Tesla paid CEO musk $3 million to buy director and executive liability insurance


Tesla paid CEO Elon Musk himself $3 million for a 90 day important business insurance that would protect the company’s directors and executives from certain legal fees, according to a new regulatory filing filed by Tesla on Wednesday. Tesla has ended the controversial arrangement and obtained the insurance in a more traditional form, the filing said.
In April, Tesla told its shareholders that it would stop paying “Directors’ and executives’ liability insurance” for a year, and would pay musk a sum of money to cover the legal defense, settlement or judgment costs of the company’s executives or board members. At the time, Tesla said in a document that the company adopted this approach because the premium was “disproportionately high”. But legal experts said the unusual move could create a conflict of interest.
Glass Lewis, a proxy adviser, opposed the re-election of Tesla’s chairman, Robyn Denholm, and plans to abandon third-party “director and executive liability insurance” in response. Later, Tesla’s board said it would try to replace its previous liability insurance policy, and Lewis agreed.
A very unusual move
As of June 2020, musk and Tesla had an agreement to provide up to $100 million in “indemnity insurance” for 90 days of director and executive liability insurance, according to the filing. In general, “indemnity insurance” can protect a company and its board members and executives from having to pay their own defense, settlement, or judgment costs in the face of costly litigation.
Tesla is facing high-risk lawsuits over a variety of issues, including the long-term performance of its car batteries and the decision to acquire Solar City, a solar supplier.
In return, Tesla “agreed to pay a total of $3 million to the company’s CEO,” the document said, adding that the rate was based on a “market-based premium,” prorated over 90 days and then discounted by half. Earlier, Tesla also disclosed that it would pay musk at least $1 million in “director and executive liability insurance.”.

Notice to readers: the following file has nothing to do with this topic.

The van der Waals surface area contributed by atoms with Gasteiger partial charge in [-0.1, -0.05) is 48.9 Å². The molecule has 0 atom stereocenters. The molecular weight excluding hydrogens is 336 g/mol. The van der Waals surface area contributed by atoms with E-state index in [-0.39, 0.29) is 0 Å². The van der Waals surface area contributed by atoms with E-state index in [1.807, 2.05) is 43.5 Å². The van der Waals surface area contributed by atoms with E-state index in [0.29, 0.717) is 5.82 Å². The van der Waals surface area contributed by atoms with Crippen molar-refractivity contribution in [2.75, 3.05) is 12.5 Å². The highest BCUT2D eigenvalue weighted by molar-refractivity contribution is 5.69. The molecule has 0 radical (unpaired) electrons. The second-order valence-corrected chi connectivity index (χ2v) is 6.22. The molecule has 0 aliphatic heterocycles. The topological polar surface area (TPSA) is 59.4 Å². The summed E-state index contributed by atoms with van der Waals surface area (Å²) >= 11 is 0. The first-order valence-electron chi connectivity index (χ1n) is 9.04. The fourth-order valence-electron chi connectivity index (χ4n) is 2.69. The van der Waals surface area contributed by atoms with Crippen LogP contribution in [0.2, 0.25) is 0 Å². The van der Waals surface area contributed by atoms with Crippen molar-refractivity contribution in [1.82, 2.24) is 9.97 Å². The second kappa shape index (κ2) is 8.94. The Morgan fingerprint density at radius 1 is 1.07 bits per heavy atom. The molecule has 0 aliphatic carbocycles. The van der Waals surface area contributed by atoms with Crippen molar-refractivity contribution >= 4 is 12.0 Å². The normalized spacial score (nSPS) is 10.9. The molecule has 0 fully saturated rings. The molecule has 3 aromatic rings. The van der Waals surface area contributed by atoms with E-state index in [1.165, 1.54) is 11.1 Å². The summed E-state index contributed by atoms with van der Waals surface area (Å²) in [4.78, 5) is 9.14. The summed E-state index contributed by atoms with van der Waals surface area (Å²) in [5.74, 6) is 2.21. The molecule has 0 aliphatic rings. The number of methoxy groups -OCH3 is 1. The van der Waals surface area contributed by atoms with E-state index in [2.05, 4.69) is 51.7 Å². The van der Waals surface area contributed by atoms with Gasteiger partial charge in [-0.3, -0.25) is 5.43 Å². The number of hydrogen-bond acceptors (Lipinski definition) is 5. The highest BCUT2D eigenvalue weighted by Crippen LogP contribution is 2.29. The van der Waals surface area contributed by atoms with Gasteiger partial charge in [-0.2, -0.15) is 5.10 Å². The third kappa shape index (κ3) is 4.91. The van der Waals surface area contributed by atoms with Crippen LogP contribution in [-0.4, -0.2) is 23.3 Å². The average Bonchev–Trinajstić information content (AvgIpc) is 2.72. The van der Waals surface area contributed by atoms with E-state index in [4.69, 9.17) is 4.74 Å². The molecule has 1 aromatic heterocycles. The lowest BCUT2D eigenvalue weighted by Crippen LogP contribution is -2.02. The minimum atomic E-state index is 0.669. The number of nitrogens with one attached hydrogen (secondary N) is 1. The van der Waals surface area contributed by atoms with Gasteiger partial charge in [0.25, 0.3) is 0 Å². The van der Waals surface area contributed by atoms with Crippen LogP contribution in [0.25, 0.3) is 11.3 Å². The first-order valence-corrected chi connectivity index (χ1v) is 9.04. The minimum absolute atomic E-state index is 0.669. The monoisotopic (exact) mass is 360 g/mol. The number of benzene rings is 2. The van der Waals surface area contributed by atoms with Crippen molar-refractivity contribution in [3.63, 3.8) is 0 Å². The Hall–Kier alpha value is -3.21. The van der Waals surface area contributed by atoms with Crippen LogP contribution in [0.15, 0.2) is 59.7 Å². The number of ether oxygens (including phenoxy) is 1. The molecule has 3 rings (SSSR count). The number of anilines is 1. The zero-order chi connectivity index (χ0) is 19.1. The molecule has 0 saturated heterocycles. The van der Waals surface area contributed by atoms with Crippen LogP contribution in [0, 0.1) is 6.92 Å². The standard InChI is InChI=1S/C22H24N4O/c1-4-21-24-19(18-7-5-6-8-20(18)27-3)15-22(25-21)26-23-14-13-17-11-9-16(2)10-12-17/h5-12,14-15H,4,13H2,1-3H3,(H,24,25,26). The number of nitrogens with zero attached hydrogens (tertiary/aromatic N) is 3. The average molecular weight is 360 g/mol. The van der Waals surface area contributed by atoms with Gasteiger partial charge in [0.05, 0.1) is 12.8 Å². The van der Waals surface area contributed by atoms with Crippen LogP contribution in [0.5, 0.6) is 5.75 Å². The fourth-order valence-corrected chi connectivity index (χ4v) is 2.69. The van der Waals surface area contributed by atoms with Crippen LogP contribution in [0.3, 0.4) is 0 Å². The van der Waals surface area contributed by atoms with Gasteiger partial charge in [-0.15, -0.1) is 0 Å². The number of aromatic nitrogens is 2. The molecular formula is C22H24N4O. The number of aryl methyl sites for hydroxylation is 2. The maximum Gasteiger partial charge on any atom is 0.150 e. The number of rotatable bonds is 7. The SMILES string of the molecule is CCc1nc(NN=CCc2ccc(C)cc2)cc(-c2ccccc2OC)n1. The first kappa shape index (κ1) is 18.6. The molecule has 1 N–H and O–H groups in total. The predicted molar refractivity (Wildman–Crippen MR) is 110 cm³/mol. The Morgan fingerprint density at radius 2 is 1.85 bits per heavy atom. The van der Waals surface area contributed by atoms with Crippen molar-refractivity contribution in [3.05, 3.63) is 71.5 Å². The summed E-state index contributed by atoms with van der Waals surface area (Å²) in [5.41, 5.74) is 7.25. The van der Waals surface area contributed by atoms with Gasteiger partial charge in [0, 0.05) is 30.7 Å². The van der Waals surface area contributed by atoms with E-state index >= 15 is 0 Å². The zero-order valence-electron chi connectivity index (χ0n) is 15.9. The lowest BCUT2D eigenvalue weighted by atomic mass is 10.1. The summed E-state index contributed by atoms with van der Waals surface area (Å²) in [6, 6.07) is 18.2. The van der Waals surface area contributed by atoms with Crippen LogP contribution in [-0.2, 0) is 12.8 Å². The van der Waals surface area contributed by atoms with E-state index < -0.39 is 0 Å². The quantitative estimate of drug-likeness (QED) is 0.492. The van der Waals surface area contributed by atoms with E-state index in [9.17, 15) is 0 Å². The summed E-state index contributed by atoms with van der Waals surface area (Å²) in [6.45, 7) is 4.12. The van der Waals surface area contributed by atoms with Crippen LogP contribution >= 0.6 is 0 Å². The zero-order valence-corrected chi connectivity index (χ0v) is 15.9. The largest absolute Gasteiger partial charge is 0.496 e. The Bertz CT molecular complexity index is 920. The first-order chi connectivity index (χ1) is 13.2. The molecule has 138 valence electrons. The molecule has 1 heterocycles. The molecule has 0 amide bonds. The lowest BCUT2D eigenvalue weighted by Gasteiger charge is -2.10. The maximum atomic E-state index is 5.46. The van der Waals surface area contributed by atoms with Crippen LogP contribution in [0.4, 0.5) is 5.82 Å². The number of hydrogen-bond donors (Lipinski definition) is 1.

Tesla said the agreement had now been terminated and the company “instead tied directors’ and executives’ liability insurance policies with third-party airlines.”. So far, Tesla has not specified which airline operators are covered by such insurance for its board members, or what rate the company will pay for its future “director and executive liability insurance” policy.
The move means there could be a conflict of interest between musk and Tesla’s board, which should have overseen him.
“At any given time, it is extremely unusual to replace directors’ and executives’ insurance policies with executives’ personal guarantees.” Kevin hirzel, a managing member of hirzel law in Detroit. “If the CEO guarantees payment under a compensation agreement, there may be a conflict of interest and a threat to the independence of the board.” “It was the right thing for Tesla’s board to obtain traditional directors’ and senior management liability insurance policies from third-party insurers,” he added
Charles Elson, a professor of corporate governance at the University of Delaware, agrees that it is a good thing that Tesla is starting to offer such insurance to directors and executives through third parties. “I don’t think it’s advisable for the CEO to compensate the company and the directors, because in this relationship, directors and CEOs are too closely connected,” he said. The board of directors has the right to supervise the CEO, and such a connection will make it more difficult for board members to supervise well on behalf of all shareholders. ”
Elson points out that $3 million worth of insurance is not a trivial sum. Looking ahead, Tesla should be able to demonstrate that it had sought alternative options during this transitional period, that the amount paid to musk was fair, and that it would explain in more detail why it failed to obtain a third-party policy earlier.